SEC fines Morgan Stanley $35 million after disclosing customer data on 1,000 auctioned hard drives

palm face: On Wednesday, Morgan Stanley settled a complaint with the Securities and Exchange Commission (SEC) about “staggering” security failures that occurred between 2016 and 2021. Data centers were shut down.

According to the Securities and Exchange Commission complaintMorgan Stanley has sold nearly 1,000 unencrypted hard drives that have not been erased. It also alleges that the company improperly disposed of thousands of hard drives and magnetic backup media, exposing the data of more than 15 million Morgan Stanley customers. Officials Call The security failure is ‘astounding’.

SEC Director of Enforcement Gurbir S. Grewal said: “The failures of MSSB in this case are astonishing. Clients entrust their personal information to financial professionals with the understanding and expectation that it will be protected, and MSSB has sadly failed to do so.” “If not properly protected, this sensitive information could end up in the wrong hands and have dire consequences for investors.”

According to the SEC, Morgan Stanley shut down two data centers in 2016, leading to a series of security holes caused by the company’s negligence.

“You are a major financial institution and should follow some very strict guidelines on how to handle retired hardware.”

To start, instead of destroying the hard drives or not having an in-house IT team, the company contracted a third-party carrier to take care of the hardware. The drive acquired 53 RAID arrays consisting of approximately 1,000 hard drives and approximately 8,000 backup tapes. The unnamed company allegedly had no experience shutting down storage media.

The moving company initially subcontracted an IT company to wipe the drives. However, there was a rift between the two companies, and the mover began selling storage devices to another group that turned around and auctioned them online without erasing them.

In 2017, nearly a year after the shutdown project began, an IT professional from Oklahoma sent an email to Morgan Stanley telling her that he had hard drives containing the company’s customer data.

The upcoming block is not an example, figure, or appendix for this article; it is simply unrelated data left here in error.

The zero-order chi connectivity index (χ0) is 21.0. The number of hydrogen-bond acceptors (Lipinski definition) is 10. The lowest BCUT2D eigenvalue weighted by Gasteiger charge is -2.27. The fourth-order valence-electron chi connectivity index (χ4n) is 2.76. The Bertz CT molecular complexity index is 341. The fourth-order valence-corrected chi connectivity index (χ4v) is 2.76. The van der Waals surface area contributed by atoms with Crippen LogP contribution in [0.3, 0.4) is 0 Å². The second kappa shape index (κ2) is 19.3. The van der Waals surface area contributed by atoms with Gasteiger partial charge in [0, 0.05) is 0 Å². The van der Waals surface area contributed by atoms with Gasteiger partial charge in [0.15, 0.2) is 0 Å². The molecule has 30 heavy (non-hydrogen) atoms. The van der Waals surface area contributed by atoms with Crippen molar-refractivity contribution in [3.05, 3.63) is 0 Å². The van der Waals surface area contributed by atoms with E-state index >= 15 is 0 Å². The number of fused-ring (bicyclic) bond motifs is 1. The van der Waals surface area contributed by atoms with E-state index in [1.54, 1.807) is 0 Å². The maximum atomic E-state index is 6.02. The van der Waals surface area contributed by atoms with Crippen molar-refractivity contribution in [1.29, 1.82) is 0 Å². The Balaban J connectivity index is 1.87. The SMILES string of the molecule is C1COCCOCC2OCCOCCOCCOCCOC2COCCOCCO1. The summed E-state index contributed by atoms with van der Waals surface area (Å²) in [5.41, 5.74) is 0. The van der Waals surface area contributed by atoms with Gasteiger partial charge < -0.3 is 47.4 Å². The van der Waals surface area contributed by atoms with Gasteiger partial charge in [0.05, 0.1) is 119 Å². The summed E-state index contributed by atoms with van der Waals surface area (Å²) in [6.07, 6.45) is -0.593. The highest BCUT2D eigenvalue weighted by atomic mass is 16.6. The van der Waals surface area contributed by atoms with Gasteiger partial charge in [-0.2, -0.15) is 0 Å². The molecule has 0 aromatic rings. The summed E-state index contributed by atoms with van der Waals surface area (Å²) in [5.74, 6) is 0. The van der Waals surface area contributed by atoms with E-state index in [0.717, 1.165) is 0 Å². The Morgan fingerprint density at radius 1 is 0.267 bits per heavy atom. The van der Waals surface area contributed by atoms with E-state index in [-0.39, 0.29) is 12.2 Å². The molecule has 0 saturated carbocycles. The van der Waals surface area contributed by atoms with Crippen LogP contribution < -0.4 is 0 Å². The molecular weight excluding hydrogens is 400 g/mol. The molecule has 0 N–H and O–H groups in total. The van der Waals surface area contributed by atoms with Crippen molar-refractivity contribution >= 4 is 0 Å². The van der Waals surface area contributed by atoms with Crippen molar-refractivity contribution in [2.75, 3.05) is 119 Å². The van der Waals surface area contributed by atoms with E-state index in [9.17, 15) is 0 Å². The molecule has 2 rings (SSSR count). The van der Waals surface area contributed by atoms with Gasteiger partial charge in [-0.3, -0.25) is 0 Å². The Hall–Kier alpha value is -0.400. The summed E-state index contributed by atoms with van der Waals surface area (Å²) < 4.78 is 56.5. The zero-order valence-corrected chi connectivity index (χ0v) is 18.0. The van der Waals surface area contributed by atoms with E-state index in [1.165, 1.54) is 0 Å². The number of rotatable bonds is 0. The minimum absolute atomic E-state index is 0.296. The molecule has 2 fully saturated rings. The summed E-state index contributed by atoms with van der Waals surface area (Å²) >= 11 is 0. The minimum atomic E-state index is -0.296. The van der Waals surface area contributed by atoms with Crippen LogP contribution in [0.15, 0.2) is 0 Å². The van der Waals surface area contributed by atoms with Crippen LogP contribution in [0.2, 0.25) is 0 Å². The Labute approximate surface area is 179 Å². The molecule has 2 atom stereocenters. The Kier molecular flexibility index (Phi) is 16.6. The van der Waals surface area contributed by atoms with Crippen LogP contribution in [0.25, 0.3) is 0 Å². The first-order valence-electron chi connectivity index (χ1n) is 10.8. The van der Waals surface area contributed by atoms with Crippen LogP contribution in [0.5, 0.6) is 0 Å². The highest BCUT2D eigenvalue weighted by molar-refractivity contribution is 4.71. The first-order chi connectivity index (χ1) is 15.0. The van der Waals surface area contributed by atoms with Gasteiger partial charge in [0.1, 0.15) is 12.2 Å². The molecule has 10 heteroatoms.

“You are a major financial institution and must follow some very strict guidelines on how to handle retired hardware,” the IT consultant wrote. “Or, at least, get some sort of data corruption verification from the vendors you sell the equipment to.”

The wealth management company later repurchased all the hard drives the advisor had in his possession.

Besides neglecting to zero in on drives and not keeping tabs on what their contractors were doing with them, most customer data was unencrypted even though many hard drives had built-in encryption support. Morgan Stanley only started using encryption in 2018 and only for new files – the old data was still unprotected. The SEC claims that even after 2018, some information was still decrypted due to a security failure in its data protection suite.

Morgan Stanley agreed to pay the fine without admitting guilt or fault. business standard Notes A company spokesperson said there was no indication that any customers were affected.

“We have notified relevant customers in advance about these matters, which occurred several years ago, and have not detected any unauthorized access to or misuse of customer personal information,” the spokesperson said.

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